It was just a silly joke.

(Author here) I've heard this before and it's a good reminder.

Wouldn't call it genius, but certainly resourceful. In many cultures, this resourcefulness is not uncommon. Interesting how it is such a novel concept to the author, but second-nature to others.

I'm ashamed to admit to the number of times I am impressed by someone from a third-world country not only being resourceful but being able to create much more than I could from much less.

I think of William Kamkwamba creating windmills from car parts.

We need to remember that "education" is not the only way to achieve, some people are just wired up well and education comes from many more places than school! (I also believe in schools btw)

Reminds me of a story when a friend was moving places in China. Now this is a second order account so the details are hazy.

He had arranged for the movers to come in and take his stuff. When the time came the bell rang and the person on the other side said "I'm here". My friend was puzzled as he had quite a bit of stuff, weren't there supposed to be more of them? Turns out it was indeed just one mover on a scooter. But he was still able to move everything in a couple of trips by tricks like carrying the fridge on his back with aid of some straps and bundling and hanging everything.

When I was in China I saw people transporting all kinds of stuff on scooters and some were really impressive. One time I thought a lorry was coming and it was just somebody carrying really _a lot_ of empty plastic bottles strapped onto them.

We really are constrained by having so much. The Einstein quote in the article 'The only thing that interferes with my learning is my education.' is a good one - but it's resources too, having so much interferes with us putting things together.

Related I suppose is 'analysis paralysis' - becoming so bogged down in working out the ideal way to do something, which parts shall I buy (I have access to all of them and the means for many of them after all!), how shall I do it, should I use my computer and education to model and parameterise it first, determine the properties I need from my materials to operate under the conditions I want, etc.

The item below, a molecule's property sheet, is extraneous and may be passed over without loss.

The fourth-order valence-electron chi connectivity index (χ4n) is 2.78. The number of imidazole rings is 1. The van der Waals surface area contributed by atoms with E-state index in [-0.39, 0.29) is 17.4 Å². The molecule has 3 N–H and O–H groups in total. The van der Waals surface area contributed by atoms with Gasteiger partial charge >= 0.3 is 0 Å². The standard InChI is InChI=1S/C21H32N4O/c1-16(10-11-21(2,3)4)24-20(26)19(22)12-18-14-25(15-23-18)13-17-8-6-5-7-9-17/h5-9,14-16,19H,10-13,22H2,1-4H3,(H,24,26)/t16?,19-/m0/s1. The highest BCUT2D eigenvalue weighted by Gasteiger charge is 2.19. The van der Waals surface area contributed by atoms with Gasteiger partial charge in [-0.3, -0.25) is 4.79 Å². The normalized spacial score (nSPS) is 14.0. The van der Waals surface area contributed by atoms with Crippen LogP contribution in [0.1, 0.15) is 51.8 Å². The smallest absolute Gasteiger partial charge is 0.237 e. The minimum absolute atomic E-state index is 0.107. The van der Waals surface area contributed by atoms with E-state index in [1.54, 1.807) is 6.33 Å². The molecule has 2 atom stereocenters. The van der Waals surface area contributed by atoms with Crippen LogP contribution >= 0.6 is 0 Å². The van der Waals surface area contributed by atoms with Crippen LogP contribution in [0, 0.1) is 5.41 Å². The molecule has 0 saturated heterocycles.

My wife is also from South Asia and I think she has the same resourcefulness. I have seen her rearrange various couch cushions, oddball pillows, and blankets to form a perfect bed to watch TV on. I had to document the step by step process on my phone in photos so that I’d know how she got there. It seems like genius to me but she says anyone would know how.

Very creative approach!

I'm curious whether they got the deposit on their apartment back, given that apartments in Beijing are usually furnished, so probably the furniture was the landlord's. Could go either way: the landlord might be impressed at the added utility, or upset at the changes.

(Author here) I am deeply humbled by your engagement, comments, critiques, and insights. Needless to say, this inspires me to write and share more. Thank you Hacker News. You are truly one of a kind.

Thank you! I'm curious about what that guy is doing now?

(Author here) Zhang's experimenting a ton with 3D printers, making short films, and conducting music. The way I see it, there's much more to come from him...

keep on hacking brother :)

Did you not make a Youtube video about this like a decade ago?

edit: Don't get me wrong I am happy you re-posted this. I just want to know if I have seen this before.

He disassembled the video and turned it into a blog post

(Author here) I wanted to start writing again and decided to make this my first post on my site. Much more to follow on math, philosophy, etc. Thank you for the kind words.

Yeah I read this blog post about 5 years ago I think - So glad I've found it again though!

Funny it's been re-posted as new though, I wonder if the author is the original one ....

Same submitter posted it at a different URL on the same domain in 2013 - https://news.ycombinator.com/item?id=6838299.

I bet the whole post is an ad for the wim hof nonsense.

(Author here) However wish I was true, that would've been nice to make an affiliate link :) jking.

Glad someone else noticed. I knew I read this many years ago. Not complaining though.

2013 (link 404s, page moved presumably, but seems to be the same thing) - https://news.ycombinator.com/item?id=6838299

reminds me of my old roommate in college, we had to fit 5 guys in a two bedroom apartment. He found/stole/bought (not sure which) some old scaffolding. He painted it and then got some 2x6's and made two queen sized bunk bed frames. So we had two decent sized beds in each room. Then, the last guy was on the couch (he was only there for the summer then back to the dorm).

TIL https://www.wimhofmethod.com/ Does this have any real, proven by data reliability? or is it just self help-like material focused on alpha-males?

doctors opinion: https://youtu.be/D6EPuUdIC1E